Personnel will be critical to the educational features, and they will have to be aware not only of the electronic resources (ceaseless growth in that realm is certain), but of the utility of examining "the stacks", of looking at items on the shelves. That is a quick, efficient, inspiring, exciting process, and must not (yet) be displaced by the idea that wisdom and knowledge are only found through electronic media.

We agree that expertise is essential to supporting the new learning spaces. The Mills Knowledge Commons Services Model Working Group will be recommending various staffing scenarios as part of its report. The recommendation will include a combination of library staff for the provision of Research Help and a small army of University Technology Services (formerly CIS) students for the provision of IT Help.
Who will enforce noise and food regulations in the Mills Knowledge Commons? During standard library hours, regular library staff, supplemented by UTS student consultants, will enforce library regulations. If the Knowledge Commons is open past regular library hours, noise and food regulations will be monitored by the UTS student consultants.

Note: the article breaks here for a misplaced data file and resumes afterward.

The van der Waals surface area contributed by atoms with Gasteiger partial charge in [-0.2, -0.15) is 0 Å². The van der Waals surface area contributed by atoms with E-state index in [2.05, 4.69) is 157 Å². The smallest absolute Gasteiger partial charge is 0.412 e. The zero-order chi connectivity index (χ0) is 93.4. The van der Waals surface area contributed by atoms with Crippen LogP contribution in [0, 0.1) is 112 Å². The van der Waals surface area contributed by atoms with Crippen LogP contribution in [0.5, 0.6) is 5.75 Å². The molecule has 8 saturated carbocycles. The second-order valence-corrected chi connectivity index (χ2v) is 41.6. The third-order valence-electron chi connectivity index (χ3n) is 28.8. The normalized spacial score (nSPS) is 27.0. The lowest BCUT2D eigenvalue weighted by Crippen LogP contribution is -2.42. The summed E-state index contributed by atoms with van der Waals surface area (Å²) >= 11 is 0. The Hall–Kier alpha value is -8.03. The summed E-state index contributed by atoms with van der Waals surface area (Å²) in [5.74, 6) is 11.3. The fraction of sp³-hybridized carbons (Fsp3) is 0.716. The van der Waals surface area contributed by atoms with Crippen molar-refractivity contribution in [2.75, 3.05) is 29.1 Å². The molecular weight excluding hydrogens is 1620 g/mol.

Question / Comment: Response:
The Mills Knowledge Commons looks dark and dingy. The lighting is abysmal. The Mills Knowledge Commons renovation will include a significant lighting upgrade. The light fixtures in the large reading room (L211) will be lowered by six feet and retrofitted with new fixtures.

I urge you to consider acquiring study carrels that each have a light and an outlet (the University of Guelph has them).

It has become increasingly difficult to find a seat [at Thode] in a well lit and quiet area ... There is not sufficient lighting on the sides of the 2nd floor quiet study areas. I would suggest that more ceiling lights be placed in these areas of low lighting to provide less strain for the eyes of the students who sit there.

Thode Library needs more light. Most of the 1st floor doesn't have sufficient light. I found that it is difficult to study and it is very bad for my eyes. School can install light anytime, but student cannot buy their eyesight.

We need more electrical outlets to plug our laptops in around the libraries. Will you be adding more outlets as part of your renovations?